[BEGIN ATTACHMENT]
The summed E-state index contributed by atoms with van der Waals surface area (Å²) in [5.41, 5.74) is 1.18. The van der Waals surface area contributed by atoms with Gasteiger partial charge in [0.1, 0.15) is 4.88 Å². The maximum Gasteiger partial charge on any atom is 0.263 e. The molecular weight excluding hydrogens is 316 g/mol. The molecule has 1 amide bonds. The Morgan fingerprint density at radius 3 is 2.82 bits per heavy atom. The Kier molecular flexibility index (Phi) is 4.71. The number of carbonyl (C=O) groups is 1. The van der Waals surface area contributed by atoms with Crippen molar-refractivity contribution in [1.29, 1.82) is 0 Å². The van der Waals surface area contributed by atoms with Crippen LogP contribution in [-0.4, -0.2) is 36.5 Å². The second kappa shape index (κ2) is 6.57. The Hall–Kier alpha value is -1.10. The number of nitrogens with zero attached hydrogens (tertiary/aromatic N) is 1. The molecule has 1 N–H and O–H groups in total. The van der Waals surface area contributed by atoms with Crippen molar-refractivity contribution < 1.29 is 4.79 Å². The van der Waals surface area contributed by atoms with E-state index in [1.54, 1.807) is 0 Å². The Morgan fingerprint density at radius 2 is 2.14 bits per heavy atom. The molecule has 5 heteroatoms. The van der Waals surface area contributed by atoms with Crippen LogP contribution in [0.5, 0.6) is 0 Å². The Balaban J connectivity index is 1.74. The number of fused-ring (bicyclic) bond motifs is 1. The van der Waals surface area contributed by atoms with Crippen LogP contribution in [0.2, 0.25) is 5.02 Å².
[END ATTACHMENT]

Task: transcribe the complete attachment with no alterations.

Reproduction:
The summed E-state index contributed by atoms with van der Waals surface area (Å²) in [5.41, 5.74) is 1.18. The van der Waals surface area contributed by atoms with Gasteiger partial charge in [0.1, 0.15) is 4.88 Å². The maximum Gasteiger partial charge on any atom is 0.263 e. The molecular weight excluding hydrogens is 316 g/mol. The molecule has 1 amide bonds. The Morgan fingerprint density at radius 3 is 2.82 bits per heavy atom. The Kier molecular flexibility index (Phi) is 4.71. The number of carbonyl (C=O) groups is 1. The van der Waals surface area contributed by atoms with Crippen molar-refractivity contribution in [1.29, 1.82) is 0 Å². The van der Waals surface area contributed by atoms with Crippen LogP contribution in [-0.4, -0.2) is 36.5 Å². The second kappa shape index (κ2) is 6.57. The Hall–Kier alpha value is -1.10. The number of nitrogens with zero attached hydrogens (tertiary/aromatic N) is 1. The molecule has 1 N–H and O–H groups in total. The van der Waals surface area contributed by atoms with Crippen molar-refractivity contribution < 1.29 is 4.79 Å². The van der Waals surface area contributed by atoms with E-state index in [1.54, 1.807) is 0 Å². The Morgan fingerprint density at radius 2 is 2.14 bits per heavy atom. The molecule has 5 heteroatoms. The van der Waals surface area contributed by atoms with Crippen LogP contribution in [0.5, 0.6) is 0 Å². The Balaban J connectivity index is 1.74. The number of fused-ring (bicyclic) bond motifs is 1. The van der Waals surface area contributed by atoms with Crippen LogP contribution in [0.2, 0.25) is 5.02 Å².